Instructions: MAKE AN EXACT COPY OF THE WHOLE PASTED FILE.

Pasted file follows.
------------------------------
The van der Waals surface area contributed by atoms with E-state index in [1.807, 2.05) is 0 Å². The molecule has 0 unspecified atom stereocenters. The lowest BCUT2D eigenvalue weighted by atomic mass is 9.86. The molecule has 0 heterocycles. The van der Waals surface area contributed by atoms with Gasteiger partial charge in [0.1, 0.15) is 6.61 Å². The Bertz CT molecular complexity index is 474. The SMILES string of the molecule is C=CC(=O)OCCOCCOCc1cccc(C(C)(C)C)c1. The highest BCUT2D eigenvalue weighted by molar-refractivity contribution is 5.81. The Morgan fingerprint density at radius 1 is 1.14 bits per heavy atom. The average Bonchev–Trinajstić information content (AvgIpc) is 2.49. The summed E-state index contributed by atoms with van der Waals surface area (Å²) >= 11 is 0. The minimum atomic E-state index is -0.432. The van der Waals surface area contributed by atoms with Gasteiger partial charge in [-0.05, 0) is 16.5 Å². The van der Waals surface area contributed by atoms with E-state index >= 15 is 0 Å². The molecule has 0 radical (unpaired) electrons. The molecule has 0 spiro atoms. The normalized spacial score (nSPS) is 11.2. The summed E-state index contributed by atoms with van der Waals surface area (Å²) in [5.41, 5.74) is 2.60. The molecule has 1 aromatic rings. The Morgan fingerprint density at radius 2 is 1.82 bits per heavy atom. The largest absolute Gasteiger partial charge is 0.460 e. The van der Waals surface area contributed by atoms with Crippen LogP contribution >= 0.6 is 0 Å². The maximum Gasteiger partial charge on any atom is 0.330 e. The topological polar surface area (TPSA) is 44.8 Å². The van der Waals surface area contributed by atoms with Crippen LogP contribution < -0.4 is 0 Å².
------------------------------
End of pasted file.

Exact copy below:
The van der Waals surface area contributed by atoms with E-state index in [1.807, 2.05) is 0 Å². The molecule has 0 unspecified atom stereocenters. The lowest BCUT2D eigenvalue weighted by atomic mass is 9.86. The molecule has 0 heterocycles. The van der Waals surface area contributed by atoms with Gasteiger partial charge in [0.1, 0.15) is 6.61 Å². The Bertz CT molecular complexity index is 474. The SMILES string of the molecule is C=CC(=O)OCCOCCOCc1cccc(C(C)(C)C)c1. The highest BCUT2D eigenvalue weighted by molar-refractivity contribution is 5.81. The Morgan fingerprint density at radius 1 is 1.14 bits per heavy atom. The average Bonchev–Trinajstić information content (AvgIpc) is 2.49. The summed E-state index contributed by atoms with van der Waals surface area (Å²) >= 11 is 0. The minimum atomic E-state index is -0.432. The van der Waals surface area contributed by atoms with Gasteiger partial charge in [-0.05, 0) is 16.5 Å². The van der Waals surface area contributed by atoms with E-state index >= 15 is 0 Å². The molecule has 0 radical (unpaired) electrons. The molecule has 0 spiro atoms. The normalized spacial score (nSPS) is 11.2. The summed E-state index contributed by atoms with van der Waals surface area (Å²) in [5.41, 5.74) is 2.60. The molecule has 1 aromatic rings. The Morgan fingerprint density at radius 2 is 1.82 bits per heavy atom. The largest absolute Gasteiger partial charge is 0.460 e. The van der Waals surface area contributed by atoms with Crippen LogP contribution >= 0.6 is 0 Å². The maximum Gasteiger partial charge on any atom is 0.330 e. The topological polar surface area (TPSA) is 44.8 Å². The van der Waals surface area contributed by atoms with Crippen LogP contribution < -0.4 is 0 Å².